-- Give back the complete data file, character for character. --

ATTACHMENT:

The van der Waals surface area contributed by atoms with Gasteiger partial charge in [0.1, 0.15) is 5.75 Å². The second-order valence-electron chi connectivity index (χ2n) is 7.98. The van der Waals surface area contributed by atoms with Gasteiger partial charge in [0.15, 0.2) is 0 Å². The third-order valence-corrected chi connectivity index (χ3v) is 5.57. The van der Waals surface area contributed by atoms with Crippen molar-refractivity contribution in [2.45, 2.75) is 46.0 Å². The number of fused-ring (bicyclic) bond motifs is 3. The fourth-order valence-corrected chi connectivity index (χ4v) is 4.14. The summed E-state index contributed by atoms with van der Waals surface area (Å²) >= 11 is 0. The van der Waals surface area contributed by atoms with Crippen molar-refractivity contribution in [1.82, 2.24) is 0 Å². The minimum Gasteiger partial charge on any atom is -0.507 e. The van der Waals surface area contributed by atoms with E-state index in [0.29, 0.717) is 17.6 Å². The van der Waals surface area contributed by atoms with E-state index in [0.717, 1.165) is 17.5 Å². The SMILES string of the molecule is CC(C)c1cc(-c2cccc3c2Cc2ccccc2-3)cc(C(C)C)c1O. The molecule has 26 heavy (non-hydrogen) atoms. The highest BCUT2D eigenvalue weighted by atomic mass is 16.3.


The van der Waals surface area contributed by atoms with Gasteiger partial charge in [0.1, 0.15) is 5.75 Å². The second-order valence-electron chi connectivity index (χ2n) is 7.98. The van der Waals surface area contributed by atoms with Gasteiger partial charge in [0.15, 0.2) is 0 Å². The third-order valence-corrected chi connectivity index (χ3v) is 5.57. The van der Waals surface area contributed by atoms with Crippen molar-refractivity contribution in [2.45, 2.75) is 46.0 Å². The number of fused-ring (bicyclic) bond motifs is 3. The fourth-order valence-corrected chi connectivity index (χ4v) is 4.14. The summed E-state index contributed by atoms with van der Waals surface area (Å²) >= 11 is 0. The van der Waals surface area contributed by atoms with Crippen molar-refractivity contribution in [1.82, 2.24) is 0 Å². The minimum Gasteiger partial charge on any atom is -0.507 e. The van der Waals surface area contributed by atoms with E-state index in [0.29, 0.717) is 17.6 Å². The van der Waals surface area contributed by atoms with E-state index in [0.717, 1.165) is 17.5 Å². The SMILES string of the molecule is CC(C)c1cc(-c2cccc3c2Cc2ccccc2-3)cc(C(C)C)c1O. The molecule has 26 heavy (non-hydrogen) atoms. The highest BCUT2D eigenvalue weighted by atomic mass is 16.3.